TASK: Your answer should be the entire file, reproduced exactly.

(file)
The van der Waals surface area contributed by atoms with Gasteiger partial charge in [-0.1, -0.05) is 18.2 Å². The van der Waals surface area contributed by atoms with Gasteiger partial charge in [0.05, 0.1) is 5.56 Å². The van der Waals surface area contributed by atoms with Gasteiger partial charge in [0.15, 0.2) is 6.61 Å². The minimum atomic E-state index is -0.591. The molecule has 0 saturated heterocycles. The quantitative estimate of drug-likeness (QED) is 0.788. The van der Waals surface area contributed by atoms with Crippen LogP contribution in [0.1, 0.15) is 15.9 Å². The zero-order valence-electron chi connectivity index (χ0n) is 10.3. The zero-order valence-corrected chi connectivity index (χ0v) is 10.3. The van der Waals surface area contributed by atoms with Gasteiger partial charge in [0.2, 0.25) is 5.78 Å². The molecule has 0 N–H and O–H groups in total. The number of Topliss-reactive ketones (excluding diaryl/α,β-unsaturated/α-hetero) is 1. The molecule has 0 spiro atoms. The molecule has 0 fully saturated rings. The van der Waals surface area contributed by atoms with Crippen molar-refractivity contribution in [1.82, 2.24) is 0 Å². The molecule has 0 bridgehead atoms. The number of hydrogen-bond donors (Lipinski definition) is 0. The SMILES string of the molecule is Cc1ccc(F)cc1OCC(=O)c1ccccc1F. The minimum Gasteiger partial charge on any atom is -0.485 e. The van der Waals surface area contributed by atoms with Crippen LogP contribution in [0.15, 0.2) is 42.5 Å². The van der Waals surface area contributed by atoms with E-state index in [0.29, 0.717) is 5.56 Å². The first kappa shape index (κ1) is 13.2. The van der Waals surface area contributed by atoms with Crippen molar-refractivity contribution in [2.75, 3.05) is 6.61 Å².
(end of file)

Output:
The van der Waals surface area contributed by atoms with Gasteiger partial charge in [-0.1, -0.05) is 18.2 Å². The van der Waals surface area contributed by atoms with Gasteiger partial charge in [0.05, 0.1) is 5.56 Å². The van der Waals surface area contributed by atoms with Gasteiger partial charge in [0.15, 0.2) is 6.61 Å². The minimum atomic E-state index is -0.591. The molecule has 0 saturated heterocycles. The quantitative estimate of drug-likeness (QED) is 0.788. The van der Waals surface area contributed by atoms with Crippen LogP contribution in [0.1, 0.15) is 15.9 Å². The zero-order valence-electron chi connectivity index (χ0n) is 10.3. The zero-order valence-corrected chi connectivity index (χ0v) is 10.3. The van der Waals surface area contributed by atoms with Gasteiger partial charge in [0.2, 0.25) is 5.78 Å². The molecule has 0 N–H and O–H groups in total. The number of Topliss-reactive ketones (excluding diaryl/α,β-unsaturated/α-hetero) is 1. The molecule has 0 spiro atoms. The molecule has 0 fully saturated rings. The van der Waals surface area contributed by atoms with Crippen molar-refractivity contribution in [1.82, 2.24) is 0 Å². The molecule has 0 bridgehead atoms. The number of hydrogen-bond donors (Lipinski definition) is 0. The SMILES string of the molecule is Cc1ccc(F)cc1OCC(=O)c1ccccc1F. The minimum Gasteiger partial charge on any atom is -0.485 e. The van der Waals surface area contributed by atoms with Crippen LogP contribution in [0.15, 0.2) is 42.5 Å². The van der Waals surface area contributed by atoms with E-state index in [0.29, 0.717) is 5.56 Å². The first kappa shape index (κ1) is 13.2. The van der Waals surface area contributed by atoms with Crippen molar-refractivity contribution in [2.75, 3.05) is 6.61 Å².